After creating habits to keep me off of my phone, I wanted to make sure I had a structure in place for my workday. I’ve never worked in a place where I wasn’t constantly logged into email or checking social media whenever I had a free moment. It’s easy to goof off but terribly distracting when you are trying to work deeply. I crafted a plan to regain control of my day, and in turn be more present with myself and others. 

Email

  • 3x Daily - Morning, Afternoon, 1-2 hours before finishing up
  • Gather any information I may need for certain tasks

Slack

  • Less than 1 hour a day

Phone

  • Notifications OFF during Pomodoro Times
  • Only Check after morning routine

Social Media

  • Check all at a scheduled time, 30 minutes maximum. Once a day.
  • Create posts in advance, schedule them, and check AFTER they are posted to reply to comments and whatnot
  • Instagram - Flume + Later.com for posting/checking
  • Facebook - Web App with News Feed Eradicator installed 
  • Twitter - Web App - Beware of the time-suck!
  • NO Social Media after 6pm

How can you clean up your digital habits?

Create a morning routine that avoids technology.
Your brain is super malleable in the morning, and your morning routine will often set the tone for your day. If you reduce external inputs before you are fully awake, you might find yourself more clear-headed and focused.

Remove all time-sucking apps from your phone.
If this isn’t an option, try using the “Screen Time” limiting function that most smartphones have implemented. Really evaluate if you need an app on your phone or not.

Do a social media detox.
I’ve done these time and time again, and always feel refreshed coming back into the social-media space having cleansed myself of the bad habit. 30 Days is the recommended start time for this. Check out this article by Jason Zook regarding his detox. 

Set a time limit for social media.
As a business owner, using social media is part of the job. It can be so easy to sneak off for a “quick glance” on Instagram, but limiting and scheduling my usage to post and interact helps reduce the “drowning” feeling I sometimes get.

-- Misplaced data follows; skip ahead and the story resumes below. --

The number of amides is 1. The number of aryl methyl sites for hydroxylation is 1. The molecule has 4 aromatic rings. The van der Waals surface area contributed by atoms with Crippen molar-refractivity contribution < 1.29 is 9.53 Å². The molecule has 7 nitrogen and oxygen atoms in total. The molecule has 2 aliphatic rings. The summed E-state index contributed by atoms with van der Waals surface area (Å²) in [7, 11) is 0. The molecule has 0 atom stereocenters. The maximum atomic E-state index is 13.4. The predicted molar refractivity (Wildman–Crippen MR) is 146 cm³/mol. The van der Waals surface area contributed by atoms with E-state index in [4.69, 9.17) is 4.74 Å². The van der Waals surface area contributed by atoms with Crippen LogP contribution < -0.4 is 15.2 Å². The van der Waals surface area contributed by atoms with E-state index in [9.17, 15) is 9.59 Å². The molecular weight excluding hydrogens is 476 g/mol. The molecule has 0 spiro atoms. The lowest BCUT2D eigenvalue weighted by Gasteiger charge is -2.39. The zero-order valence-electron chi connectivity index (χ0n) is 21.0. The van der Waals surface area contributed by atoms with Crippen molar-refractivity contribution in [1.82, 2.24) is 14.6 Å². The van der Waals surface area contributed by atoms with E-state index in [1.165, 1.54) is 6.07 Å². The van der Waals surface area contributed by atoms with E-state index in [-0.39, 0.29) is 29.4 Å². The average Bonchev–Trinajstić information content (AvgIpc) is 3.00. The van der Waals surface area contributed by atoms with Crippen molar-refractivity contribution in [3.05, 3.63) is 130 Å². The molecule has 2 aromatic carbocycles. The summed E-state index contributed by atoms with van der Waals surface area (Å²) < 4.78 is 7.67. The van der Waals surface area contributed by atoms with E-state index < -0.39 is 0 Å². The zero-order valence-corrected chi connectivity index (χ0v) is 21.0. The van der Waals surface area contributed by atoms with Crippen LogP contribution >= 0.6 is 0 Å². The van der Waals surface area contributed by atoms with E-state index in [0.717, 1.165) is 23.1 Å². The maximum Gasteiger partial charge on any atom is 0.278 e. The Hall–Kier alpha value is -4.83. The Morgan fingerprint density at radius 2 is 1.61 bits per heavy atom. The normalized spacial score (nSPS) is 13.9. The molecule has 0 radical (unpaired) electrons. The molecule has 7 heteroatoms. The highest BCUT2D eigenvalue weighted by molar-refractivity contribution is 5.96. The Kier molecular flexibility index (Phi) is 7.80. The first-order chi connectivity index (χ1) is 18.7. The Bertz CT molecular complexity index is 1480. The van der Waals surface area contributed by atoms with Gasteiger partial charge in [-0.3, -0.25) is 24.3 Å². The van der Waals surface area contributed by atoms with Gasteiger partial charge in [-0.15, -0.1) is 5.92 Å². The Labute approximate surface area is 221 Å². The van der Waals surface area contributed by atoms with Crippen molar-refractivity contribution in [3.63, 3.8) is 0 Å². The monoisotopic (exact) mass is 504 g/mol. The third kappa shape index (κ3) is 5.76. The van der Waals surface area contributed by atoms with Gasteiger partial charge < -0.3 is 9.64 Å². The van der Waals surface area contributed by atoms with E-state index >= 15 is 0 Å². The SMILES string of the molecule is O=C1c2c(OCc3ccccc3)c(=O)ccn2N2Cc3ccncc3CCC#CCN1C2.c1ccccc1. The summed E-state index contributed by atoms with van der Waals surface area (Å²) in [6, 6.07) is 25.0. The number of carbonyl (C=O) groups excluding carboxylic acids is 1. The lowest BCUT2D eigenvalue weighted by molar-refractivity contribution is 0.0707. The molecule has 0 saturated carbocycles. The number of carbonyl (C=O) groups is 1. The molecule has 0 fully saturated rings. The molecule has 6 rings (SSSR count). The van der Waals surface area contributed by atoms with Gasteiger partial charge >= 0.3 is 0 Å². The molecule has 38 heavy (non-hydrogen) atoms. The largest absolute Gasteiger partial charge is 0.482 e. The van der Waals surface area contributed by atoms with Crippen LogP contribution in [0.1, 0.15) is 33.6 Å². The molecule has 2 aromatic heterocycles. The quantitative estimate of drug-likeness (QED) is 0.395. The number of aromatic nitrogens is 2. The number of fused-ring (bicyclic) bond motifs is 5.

Replace a bad habit with a new one.
I know you’re tired at the end of the day and it’s sometimes easy just to consume the social feed, but try finding an equal activity that doesn’t require too much brainspace. Doodle, listen to a podcast, heck - stare out the window! It can be uncomfortable at first, but being bored is also a good activity.

Go Analog, Baby.
1. Sometimes I feel like I’m the last person to go to the library, but I just can’t do e-readers. I have far too many options to choose from and my focus gets skewed by the excitement of a different book. Also, paper books don’t need to be charged. 
2. Get an old fashioned watch. Avoid getting sucked into your phone notifications when all you wanted was the time. 

Keep A Daily Log.
Track your habits to see your progress. One of my goals is to stay off social media after 6 - which is usually attainable since I don’t have social media on my phone anymore, and my computer is shut off by then too.

Set a Pomodoro Timer.
Go to Tomato-Timer.com and set your “pomodoro” for 25 minutes - with a 5 minute break. Turn on “Do Not Disturb” See how much you can accomplish!

Set forth (like a new werewolf), and don’t allow external factors (full moon) to control you.

Recommended Reading*:

Digital Minimalism by Cal Newport

Atomic Habits by James Clear

*these are affiliate links

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Jenni Kowal - Owner of Anytime Creative